Upshaw is the guy playing in this game that is most likely to be drafted by the Dolphins in their current slot. He fills an immediate need and is a talented player. Few teams can be competitive and lack pass rushers. Eight of the twelve playoff teams this year rank in the top half of the league in sacks and of the four that rank in the bottom half, three are top ten in the league in scoring offense. Since the Dolphins don't appear to be on the verge of entering the offensive elite, Upshaw could go a long way to shoring up the defense. Most outlets have him as a mid-first round pick, so he wouldn't be a terrible reach at the eighth or ninth pick if the Dolphins wanted to use the pick on a pass rusher.
Mark Barron, SS, Alabama
Barron is the third member of the First-Team AP All-American team playing in this game that could end up in a Dolphins uniform next season. Barron has been mocked between the mid-first and mid-seconds rounds of the draft by various outlets, which seems appropriate given the relative value of safeties in the NFL. It is typically accepted that good safeties can be found in the middle rounds of the draft and should be drafted early in the first round only in exceptional circumstances. Last season, no safeties were drafted in the first round, but two were drafted in the first round in 2010. However, the two safeties from the first round in the 2010 draft, Eric Berry (fifth overall) and Earl Thomas (fourteenth overall), were considered better prospects than Barron.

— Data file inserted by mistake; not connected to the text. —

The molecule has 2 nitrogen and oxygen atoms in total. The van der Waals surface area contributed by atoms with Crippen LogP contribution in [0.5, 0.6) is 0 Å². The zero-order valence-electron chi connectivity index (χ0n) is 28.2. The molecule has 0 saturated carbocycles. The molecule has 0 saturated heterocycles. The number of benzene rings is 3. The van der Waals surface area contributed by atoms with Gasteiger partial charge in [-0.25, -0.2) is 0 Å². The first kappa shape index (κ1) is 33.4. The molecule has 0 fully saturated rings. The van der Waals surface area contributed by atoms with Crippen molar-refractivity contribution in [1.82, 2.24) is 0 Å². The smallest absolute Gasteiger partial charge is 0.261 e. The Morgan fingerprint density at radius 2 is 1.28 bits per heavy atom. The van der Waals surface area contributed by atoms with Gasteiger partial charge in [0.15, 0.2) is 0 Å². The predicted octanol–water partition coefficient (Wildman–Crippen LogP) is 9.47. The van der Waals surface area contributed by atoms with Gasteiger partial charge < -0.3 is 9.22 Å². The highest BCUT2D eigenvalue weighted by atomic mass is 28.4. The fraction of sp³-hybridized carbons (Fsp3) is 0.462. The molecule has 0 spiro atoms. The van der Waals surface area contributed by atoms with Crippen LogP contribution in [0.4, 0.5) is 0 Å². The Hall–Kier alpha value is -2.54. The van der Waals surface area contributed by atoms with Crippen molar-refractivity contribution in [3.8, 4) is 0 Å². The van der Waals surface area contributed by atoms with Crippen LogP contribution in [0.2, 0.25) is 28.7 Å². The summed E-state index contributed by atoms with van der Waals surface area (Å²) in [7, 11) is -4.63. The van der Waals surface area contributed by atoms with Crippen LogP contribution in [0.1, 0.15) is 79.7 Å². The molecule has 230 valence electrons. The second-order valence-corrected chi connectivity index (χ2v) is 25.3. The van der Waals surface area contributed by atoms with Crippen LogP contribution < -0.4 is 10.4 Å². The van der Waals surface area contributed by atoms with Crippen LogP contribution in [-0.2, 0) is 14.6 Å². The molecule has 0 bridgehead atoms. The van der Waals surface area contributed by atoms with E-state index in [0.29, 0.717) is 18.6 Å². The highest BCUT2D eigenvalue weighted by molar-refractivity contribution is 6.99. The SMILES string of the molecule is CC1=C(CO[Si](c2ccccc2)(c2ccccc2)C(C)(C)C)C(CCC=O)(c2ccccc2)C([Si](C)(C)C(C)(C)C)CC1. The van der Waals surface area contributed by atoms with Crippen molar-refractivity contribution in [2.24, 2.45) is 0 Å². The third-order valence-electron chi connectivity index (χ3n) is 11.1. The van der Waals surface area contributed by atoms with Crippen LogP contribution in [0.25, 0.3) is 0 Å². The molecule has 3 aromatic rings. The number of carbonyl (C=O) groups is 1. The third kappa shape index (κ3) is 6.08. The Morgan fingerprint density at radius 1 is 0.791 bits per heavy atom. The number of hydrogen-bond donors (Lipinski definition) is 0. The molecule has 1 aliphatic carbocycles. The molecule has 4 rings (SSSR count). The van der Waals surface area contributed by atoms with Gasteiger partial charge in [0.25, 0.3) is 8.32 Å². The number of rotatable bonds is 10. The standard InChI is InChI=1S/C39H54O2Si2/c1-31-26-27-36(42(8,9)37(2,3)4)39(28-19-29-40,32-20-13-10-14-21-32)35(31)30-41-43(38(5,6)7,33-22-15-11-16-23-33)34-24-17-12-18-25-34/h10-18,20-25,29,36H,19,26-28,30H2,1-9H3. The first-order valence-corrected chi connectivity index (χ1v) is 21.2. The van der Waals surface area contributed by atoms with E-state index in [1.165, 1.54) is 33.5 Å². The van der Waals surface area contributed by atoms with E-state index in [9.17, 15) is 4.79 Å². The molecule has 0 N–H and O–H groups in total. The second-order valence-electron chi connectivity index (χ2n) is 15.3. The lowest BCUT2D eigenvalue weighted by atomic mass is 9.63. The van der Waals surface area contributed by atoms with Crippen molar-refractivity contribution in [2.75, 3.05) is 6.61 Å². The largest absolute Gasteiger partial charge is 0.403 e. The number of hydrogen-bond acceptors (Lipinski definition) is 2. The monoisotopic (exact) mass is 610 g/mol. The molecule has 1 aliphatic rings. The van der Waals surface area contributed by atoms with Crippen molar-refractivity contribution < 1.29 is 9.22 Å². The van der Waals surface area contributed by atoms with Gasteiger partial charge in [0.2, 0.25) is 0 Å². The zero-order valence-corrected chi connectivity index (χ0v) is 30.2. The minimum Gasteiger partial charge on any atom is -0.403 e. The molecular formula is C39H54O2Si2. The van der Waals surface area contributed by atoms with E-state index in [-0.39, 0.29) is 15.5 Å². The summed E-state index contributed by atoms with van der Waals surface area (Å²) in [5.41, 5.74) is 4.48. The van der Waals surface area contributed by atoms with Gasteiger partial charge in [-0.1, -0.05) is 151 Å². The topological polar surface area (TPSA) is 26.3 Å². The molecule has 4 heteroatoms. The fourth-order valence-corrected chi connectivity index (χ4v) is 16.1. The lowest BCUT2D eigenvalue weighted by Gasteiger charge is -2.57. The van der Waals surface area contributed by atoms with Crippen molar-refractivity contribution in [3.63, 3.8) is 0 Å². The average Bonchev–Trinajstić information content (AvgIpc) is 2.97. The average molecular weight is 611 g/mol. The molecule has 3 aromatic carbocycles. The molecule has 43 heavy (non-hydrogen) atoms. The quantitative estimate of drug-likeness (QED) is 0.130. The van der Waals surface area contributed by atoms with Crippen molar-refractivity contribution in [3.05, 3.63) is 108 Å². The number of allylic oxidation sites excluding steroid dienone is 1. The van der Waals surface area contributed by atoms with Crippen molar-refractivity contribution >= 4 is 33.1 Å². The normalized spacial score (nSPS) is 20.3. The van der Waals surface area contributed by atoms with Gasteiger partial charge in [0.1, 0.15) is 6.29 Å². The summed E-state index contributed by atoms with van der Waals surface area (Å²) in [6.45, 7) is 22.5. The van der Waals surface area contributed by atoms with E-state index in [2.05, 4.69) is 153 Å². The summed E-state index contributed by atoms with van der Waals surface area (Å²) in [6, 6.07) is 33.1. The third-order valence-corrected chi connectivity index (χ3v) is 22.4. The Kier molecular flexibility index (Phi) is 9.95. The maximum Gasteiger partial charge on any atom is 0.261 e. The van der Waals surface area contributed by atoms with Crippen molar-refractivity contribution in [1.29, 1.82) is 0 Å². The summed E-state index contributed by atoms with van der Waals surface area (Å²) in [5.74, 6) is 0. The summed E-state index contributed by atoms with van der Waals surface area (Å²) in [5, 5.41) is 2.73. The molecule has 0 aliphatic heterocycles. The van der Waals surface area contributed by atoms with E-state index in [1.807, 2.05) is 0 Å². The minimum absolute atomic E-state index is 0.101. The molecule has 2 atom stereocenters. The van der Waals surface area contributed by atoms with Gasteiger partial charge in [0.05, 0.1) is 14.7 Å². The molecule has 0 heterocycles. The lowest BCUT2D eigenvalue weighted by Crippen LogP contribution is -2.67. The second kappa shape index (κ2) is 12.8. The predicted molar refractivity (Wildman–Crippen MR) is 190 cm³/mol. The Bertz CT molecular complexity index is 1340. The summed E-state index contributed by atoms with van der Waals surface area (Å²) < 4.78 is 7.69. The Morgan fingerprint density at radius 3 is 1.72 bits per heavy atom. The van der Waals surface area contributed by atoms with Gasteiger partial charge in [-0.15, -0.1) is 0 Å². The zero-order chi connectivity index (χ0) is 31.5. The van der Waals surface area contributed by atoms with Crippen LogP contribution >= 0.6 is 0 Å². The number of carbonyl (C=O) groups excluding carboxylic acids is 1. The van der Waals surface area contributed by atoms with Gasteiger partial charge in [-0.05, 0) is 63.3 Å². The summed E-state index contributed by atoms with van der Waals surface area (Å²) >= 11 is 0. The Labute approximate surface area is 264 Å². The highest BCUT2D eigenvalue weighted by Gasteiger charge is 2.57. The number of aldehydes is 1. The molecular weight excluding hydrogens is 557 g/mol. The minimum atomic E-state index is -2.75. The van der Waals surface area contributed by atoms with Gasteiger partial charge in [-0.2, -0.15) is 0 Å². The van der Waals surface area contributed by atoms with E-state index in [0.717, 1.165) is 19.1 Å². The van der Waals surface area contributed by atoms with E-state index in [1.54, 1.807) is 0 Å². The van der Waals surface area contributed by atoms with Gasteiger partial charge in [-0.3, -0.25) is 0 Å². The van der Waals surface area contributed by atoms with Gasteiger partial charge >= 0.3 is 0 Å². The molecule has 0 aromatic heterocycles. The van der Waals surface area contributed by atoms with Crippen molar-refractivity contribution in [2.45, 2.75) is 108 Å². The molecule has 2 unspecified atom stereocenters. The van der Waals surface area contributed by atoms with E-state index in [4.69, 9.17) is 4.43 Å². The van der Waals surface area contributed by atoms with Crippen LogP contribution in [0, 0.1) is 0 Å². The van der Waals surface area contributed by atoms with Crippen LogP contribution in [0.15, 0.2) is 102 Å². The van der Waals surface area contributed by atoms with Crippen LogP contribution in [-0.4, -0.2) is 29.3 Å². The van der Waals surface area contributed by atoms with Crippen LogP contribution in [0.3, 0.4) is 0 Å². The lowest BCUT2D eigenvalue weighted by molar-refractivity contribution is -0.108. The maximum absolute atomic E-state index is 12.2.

Barron has been productive during his years at Alabama, recording 12 interceptions during his three years as a starter. He is terrific in run support as well, but doesn't possess great speed. He hits like a linebacker and will be a strong safety in the NFL. His coverage skills are average, which limits his effectiveness on passing downs.
The Dolphins already have Yeremiah Bell at strong safety, but he will be 34 when the season starts and has only one year left on his contract. Barron isn't a candidate to be drafted by the Dolphins in their current draft slot, but if the Dolphins were to trade back towards the end of the first round, or if Barron is still available when the Dolphins pick in the second round, you can't count out the possibility of him being drafted.
Could any of these players immediately help the Dolphins?
Absolutely. Judging by the way the Dolphins played during the second half of the season, they seem to be on the cusp of the playoffs. Any one of the players listed would instantly make the Dolphins a better team. The Dolphins' draft intentions will become clearer after players are cut and free agents are signed, but you can be assured that some of the players in tonight's game will be on the team's radar. By watching these players, you will get a better feel of their abilities and the contributions they can make to the Dolphins once the 2012 season starts.